I slept like a baby and the next day I searched some sports shops in the city for cheap sports clothes. Unfortunately only branded goods and boutiques. To spend 15 EUR for a pair of shorts, which may later end up dirty in the trash, is a pity. So I went grocery shopping, looked at the center. There were a lot of coffees etc., so as it is in the Zenrum. I decided not to go out for dinner and cooked at the guest house instead.
I find this city much more beautiful, it has more possibilities, but it is also more modern. But the more modern, the more it was destroyed. I don’t know the exact story, though.
Another thing about Bosnia and Herzegovina: almost half of the people here are Muslims (Bosniaks), so that one hears the Muslim songs at certain times. I heard them for the first time in Gradiška, here in Brčko you can even hear several.
I find that fascinating and was happy to have heard something like that for the first time. A new culture, new religion and I look forward to the other countries.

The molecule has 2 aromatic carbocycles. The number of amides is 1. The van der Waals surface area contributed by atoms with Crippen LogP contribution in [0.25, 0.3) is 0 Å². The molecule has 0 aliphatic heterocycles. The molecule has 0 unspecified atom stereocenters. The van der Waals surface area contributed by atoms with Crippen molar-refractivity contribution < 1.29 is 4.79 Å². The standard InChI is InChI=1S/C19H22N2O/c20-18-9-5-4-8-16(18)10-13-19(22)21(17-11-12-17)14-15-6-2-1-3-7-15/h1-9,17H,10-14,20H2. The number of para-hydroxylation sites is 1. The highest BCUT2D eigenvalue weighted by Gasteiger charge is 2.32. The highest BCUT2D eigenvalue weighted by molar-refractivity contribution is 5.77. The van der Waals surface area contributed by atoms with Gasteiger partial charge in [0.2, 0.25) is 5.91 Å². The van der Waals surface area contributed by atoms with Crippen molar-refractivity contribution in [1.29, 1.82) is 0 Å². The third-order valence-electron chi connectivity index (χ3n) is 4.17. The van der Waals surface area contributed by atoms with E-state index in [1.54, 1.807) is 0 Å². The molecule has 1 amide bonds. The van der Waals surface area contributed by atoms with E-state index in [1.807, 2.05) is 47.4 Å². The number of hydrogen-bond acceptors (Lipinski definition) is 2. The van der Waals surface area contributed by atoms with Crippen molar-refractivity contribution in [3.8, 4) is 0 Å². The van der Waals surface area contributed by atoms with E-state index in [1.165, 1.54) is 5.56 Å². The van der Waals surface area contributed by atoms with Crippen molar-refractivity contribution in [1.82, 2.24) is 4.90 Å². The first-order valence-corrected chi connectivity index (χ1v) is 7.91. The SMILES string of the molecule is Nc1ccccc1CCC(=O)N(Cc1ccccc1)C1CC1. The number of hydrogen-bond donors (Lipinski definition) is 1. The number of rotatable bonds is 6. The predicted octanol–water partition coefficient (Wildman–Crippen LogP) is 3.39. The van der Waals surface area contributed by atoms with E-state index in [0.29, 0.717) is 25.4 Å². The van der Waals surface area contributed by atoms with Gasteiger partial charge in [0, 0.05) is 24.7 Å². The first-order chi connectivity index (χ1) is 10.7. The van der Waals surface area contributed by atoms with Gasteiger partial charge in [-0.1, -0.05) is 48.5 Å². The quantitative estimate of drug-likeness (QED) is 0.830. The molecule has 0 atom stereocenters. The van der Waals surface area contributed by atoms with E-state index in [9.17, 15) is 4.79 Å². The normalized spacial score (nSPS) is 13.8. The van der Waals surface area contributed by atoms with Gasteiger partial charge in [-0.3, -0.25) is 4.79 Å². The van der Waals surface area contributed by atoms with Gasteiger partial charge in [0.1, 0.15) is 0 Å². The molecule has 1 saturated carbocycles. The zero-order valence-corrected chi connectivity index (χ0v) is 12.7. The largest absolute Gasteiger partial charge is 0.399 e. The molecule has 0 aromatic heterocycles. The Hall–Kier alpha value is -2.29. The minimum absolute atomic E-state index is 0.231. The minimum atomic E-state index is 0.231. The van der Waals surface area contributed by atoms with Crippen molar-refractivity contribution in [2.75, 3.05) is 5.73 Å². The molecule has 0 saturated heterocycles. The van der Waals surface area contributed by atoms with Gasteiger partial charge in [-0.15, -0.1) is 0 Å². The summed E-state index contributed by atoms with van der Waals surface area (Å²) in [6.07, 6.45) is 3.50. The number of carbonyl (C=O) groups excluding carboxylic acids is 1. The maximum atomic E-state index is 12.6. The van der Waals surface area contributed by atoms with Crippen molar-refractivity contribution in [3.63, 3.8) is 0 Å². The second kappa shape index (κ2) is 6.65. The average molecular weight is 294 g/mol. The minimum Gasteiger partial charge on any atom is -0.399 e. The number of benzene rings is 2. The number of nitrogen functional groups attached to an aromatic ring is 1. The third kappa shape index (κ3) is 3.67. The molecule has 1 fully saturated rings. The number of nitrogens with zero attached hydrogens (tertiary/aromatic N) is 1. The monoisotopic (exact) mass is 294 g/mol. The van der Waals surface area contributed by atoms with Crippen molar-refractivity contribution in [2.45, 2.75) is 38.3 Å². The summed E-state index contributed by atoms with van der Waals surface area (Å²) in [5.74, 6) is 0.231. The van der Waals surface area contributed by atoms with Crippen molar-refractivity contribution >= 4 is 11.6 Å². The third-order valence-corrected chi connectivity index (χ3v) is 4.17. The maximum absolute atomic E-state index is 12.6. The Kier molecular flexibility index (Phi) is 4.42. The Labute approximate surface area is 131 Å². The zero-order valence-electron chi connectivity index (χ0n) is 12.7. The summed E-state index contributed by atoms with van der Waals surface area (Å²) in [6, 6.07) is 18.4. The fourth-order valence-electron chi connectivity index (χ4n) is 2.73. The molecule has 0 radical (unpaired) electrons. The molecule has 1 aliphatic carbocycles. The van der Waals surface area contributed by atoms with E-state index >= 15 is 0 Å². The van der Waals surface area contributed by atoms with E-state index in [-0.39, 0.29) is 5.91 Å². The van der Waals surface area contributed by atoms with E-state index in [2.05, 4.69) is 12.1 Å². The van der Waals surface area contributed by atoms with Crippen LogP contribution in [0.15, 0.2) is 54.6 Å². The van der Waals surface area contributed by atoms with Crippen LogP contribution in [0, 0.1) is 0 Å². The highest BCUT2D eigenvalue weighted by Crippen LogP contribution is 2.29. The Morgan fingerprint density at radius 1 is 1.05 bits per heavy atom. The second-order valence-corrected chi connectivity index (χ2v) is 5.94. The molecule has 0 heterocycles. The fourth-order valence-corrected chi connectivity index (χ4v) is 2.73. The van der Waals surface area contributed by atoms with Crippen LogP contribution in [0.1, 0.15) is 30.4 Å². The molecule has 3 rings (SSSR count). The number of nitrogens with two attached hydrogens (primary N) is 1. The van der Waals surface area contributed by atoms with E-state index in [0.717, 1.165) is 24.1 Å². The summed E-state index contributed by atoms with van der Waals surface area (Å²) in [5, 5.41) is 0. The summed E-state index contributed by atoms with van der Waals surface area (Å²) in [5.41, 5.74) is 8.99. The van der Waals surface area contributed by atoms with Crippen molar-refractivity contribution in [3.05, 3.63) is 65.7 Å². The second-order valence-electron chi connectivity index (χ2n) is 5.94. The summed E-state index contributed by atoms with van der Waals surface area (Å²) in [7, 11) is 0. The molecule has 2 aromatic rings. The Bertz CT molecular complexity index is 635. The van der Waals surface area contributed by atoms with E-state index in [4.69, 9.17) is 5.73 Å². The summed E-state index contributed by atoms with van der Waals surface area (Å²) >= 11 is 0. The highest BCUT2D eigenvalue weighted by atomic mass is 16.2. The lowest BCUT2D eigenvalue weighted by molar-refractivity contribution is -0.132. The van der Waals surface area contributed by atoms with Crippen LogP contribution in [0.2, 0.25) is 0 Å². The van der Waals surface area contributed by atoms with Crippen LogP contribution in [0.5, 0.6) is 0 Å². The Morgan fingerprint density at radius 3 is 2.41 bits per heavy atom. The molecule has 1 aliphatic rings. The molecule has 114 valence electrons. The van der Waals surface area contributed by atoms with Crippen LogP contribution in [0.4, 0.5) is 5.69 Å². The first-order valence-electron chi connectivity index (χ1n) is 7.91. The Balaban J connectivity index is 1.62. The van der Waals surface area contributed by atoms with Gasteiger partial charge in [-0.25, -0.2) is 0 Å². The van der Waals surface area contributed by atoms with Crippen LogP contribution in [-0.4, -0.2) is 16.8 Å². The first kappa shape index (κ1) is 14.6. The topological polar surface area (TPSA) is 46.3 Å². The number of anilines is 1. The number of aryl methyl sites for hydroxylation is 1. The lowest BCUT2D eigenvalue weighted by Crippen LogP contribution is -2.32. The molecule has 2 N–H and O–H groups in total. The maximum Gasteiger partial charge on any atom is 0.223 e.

In addition, many texts are in Latin, but also in Cyrillic script.
Bosnia and Herzegovina is also divided into three different groups: Bosniaks, Serbs and Croats.
I was invited by the guest house owner to the cafe (thanks for that!), where I could also learn something about life in BiH. It’s just like in the other Balkan states, you fight your way through. For some it is easier, for others it is more difficult.
My next route led me about 50 km through BiH to Serbia. Not much really happened, except that I was invited by a German-speaking elderly gentleman to chat for an hour in a small village off the main road. He also gave me a Slimowic, I indulged in one. But it’s probably normal in this region. Rejecting is rude.
The Lord is in Austria more often, so that he can also speak German. We continued on the main road, where the traffic, which was fortunately not too strong, annoyed me nevertheless.
The border came closer and a new country, Serbia was to come. Although this is only a border, there are still many regional differences, as in every country. A stamp later I was over there.